Literature Circles and Classroom Management: Getting kids to buy in

If you’re looking for answers from an expert, stop reading now and pick up Harvey Daniel’s book. I’m just throwing out some thoughts.

One book or multiple books?

While I’ve certainly had success using literature circles with a whole class novel, Daniels says that the whole point is that “[w]hen, with artful teacher guidance, kids get to pick their own books for reading and friends to read with, they can experience success, not frustration.” He goes on to say that “doesn’t mean we don’t also study some well-chosen whole-class books, but we alternate them with titles of choice.” (Daniels, “What’s The Next Big Thing in Literature Circles”)

So maybe trying to use literature circles as a way to cope with the language in expected practice defeats the purpose of literature circles.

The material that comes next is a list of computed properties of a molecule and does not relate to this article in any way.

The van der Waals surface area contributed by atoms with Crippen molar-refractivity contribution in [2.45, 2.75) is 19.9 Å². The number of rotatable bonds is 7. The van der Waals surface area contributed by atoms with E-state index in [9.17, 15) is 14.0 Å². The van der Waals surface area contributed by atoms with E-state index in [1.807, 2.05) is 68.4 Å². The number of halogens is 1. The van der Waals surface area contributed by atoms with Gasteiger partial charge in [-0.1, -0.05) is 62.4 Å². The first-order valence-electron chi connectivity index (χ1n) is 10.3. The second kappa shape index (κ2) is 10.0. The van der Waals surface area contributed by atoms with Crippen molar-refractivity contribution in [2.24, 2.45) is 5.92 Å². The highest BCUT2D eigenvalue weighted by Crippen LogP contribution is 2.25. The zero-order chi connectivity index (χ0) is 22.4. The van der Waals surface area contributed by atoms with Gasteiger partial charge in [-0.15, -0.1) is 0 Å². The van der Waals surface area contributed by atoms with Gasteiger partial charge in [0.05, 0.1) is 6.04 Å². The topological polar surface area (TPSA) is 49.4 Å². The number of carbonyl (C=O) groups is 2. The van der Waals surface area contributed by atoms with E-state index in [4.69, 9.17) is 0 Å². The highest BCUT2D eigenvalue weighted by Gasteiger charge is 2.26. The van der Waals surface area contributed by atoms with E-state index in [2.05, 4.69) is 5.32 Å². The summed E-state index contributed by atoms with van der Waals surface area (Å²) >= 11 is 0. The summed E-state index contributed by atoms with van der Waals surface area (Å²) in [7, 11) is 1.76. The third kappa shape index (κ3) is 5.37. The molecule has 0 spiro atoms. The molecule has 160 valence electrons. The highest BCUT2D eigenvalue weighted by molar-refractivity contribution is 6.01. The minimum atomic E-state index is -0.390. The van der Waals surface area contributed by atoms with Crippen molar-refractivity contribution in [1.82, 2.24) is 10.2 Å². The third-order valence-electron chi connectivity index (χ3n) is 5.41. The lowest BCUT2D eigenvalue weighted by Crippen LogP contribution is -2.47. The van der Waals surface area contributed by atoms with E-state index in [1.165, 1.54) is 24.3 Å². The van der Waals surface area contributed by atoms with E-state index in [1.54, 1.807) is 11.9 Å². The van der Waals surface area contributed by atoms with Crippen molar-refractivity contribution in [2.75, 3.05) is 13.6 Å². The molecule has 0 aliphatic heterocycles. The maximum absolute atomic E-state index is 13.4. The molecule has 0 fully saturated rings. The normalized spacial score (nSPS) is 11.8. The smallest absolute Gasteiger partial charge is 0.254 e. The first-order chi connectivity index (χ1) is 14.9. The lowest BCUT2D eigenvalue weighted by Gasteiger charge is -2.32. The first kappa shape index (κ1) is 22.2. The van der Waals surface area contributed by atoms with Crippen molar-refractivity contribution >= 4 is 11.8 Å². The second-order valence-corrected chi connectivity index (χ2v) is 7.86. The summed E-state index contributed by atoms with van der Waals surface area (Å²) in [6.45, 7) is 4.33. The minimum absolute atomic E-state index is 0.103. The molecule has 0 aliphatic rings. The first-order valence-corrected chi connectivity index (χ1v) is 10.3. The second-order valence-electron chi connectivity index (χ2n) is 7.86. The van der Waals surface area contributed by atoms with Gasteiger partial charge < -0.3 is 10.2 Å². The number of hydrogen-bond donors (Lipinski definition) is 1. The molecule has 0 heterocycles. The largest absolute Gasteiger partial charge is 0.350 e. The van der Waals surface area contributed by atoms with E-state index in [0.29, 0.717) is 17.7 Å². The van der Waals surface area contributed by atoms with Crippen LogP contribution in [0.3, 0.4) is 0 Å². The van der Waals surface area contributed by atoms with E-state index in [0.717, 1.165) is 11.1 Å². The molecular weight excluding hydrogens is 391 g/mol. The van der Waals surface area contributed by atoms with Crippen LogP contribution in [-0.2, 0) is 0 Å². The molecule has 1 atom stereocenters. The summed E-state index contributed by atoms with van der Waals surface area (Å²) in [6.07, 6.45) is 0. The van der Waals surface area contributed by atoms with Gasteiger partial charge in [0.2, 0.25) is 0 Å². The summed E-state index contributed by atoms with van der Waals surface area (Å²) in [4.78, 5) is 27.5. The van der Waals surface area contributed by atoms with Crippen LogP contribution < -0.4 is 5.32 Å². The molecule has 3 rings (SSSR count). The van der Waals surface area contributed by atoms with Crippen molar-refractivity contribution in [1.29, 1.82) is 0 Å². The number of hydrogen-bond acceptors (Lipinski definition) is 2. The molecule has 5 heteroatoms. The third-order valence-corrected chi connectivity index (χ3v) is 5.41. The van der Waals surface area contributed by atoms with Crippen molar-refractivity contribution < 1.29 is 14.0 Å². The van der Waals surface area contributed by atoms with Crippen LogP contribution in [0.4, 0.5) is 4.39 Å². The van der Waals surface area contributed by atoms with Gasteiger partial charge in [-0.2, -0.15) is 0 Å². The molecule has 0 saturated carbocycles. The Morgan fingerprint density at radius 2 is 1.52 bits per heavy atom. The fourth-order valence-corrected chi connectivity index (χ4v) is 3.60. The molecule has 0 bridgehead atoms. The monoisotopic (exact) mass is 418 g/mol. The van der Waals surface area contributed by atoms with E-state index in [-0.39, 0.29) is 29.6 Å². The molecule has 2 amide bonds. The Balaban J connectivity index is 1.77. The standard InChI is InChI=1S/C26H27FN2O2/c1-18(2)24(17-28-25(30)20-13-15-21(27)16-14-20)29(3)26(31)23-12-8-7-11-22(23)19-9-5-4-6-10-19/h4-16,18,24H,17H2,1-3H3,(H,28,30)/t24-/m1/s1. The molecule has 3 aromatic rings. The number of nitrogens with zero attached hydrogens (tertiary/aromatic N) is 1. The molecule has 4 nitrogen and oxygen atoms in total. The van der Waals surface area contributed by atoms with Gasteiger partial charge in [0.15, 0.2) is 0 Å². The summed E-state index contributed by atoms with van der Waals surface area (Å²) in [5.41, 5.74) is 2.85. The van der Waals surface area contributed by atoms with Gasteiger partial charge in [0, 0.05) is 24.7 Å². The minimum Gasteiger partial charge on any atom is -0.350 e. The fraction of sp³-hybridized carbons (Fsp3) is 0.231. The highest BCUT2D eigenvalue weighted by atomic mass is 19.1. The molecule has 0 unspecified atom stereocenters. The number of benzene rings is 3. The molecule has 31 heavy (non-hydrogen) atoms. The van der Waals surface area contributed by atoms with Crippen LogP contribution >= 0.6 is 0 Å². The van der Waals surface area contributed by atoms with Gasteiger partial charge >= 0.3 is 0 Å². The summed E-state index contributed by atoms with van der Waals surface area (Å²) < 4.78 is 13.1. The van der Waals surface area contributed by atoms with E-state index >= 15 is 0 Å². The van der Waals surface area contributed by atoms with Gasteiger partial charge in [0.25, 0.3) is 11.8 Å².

How do we group them?

The idea is that students buy in because they have choice. Teachers can direct, guide, limit that choice using their professional judgement. Same with groups. It’s probably not a good idea group kids according to ability if they’re not likely to be comfortable with those kids.  I like the idea that came from the Tribes program for selecting Tribes which had each student write down at least two names of people they would like to work with and then teachers formed the tribes, trying to make sure the student was with at least one person they liked.

I know this sounds like a lot of work, and yes students need to learn to work with people they don’t like, but literature circles are supposed to be FUN. They’re supposed to promote accountable talk too.

That’s all for now, but I’ll post stuff later on instruction and assessment.